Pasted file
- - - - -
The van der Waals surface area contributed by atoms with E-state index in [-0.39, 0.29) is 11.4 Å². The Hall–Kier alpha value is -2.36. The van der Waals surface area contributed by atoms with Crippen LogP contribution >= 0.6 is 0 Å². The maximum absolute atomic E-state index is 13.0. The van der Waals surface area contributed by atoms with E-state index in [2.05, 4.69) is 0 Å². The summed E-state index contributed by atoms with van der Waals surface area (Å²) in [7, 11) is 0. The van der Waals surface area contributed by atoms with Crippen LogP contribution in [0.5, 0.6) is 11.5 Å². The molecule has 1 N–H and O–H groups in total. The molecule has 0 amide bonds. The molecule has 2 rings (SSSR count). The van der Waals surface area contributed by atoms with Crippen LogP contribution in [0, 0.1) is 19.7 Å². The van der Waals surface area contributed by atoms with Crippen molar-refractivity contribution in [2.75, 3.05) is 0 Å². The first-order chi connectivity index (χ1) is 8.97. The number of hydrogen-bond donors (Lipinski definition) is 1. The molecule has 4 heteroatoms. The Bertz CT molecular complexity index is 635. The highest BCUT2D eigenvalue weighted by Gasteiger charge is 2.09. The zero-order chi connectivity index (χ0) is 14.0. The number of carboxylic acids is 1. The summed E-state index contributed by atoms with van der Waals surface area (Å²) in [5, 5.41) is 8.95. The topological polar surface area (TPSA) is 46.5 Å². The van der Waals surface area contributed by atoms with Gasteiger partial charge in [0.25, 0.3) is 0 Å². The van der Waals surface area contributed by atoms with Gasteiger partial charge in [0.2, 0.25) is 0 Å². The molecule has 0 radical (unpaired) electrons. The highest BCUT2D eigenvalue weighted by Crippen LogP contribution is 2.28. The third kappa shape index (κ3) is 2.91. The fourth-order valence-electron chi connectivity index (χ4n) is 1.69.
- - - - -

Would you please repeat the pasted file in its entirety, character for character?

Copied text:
The van der Waals surface area contributed by atoms with E-state index in [-0.39, 0.29) is 11.4 Å². The Hall–Kier alpha value is -2.36. The van der Waals surface area contributed by atoms with Crippen LogP contribution >= 0.6 is 0 Å². The maximum absolute atomic E-state index is 13.0. The van der Waals surface area contributed by atoms with E-state index in [2.05, 4.69) is 0 Å². The summed E-state index contributed by atoms with van der Waals surface area (Å²) in [7, 11) is 0. The van der Waals surface area contributed by atoms with Crippen LogP contribution in [0.5, 0.6) is 11.5 Å². The molecule has 1 N–H and O–H groups in total. The molecule has 0 amide bonds. The molecule has 2 rings (SSSR count). The van der Waals surface area contributed by atoms with Crippen LogP contribution in [0, 0.1) is 19.7 Å². The van der Waals surface area contributed by atoms with Crippen molar-refractivity contribution in [2.75, 3.05) is 0 Å². The first-order chi connectivity index (χ1) is 8.97. The number of hydrogen-bond donors (Lipinski definition) is 1. The molecule has 4 heteroatoms. The Bertz CT molecular complexity index is 635. The highest BCUT2D eigenvalue weighted by Gasteiger charge is 2.09. The zero-order chi connectivity index (χ0) is 14.0. The number of carboxylic acids is 1. The summed E-state index contributed by atoms with van der Waals surface area (Å²) in [5, 5.41) is 8.95. The topological polar surface area (TPSA) is 46.5 Å². The van der Waals surface area contributed by atoms with Gasteiger partial charge in [0.25, 0.3) is 0 Å². The van der Waals surface area contributed by atoms with Gasteiger partial charge in [0.2, 0.25) is 0 Å². The molecule has 0 radical (unpaired) electrons. The highest BCUT2D eigenvalue weighted by Crippen LogP contribution is 2.28. The third kappa shape index (κ3) is 2.91. The fourth-order valence-electron chi connectivity index (χ4n) is 1.69.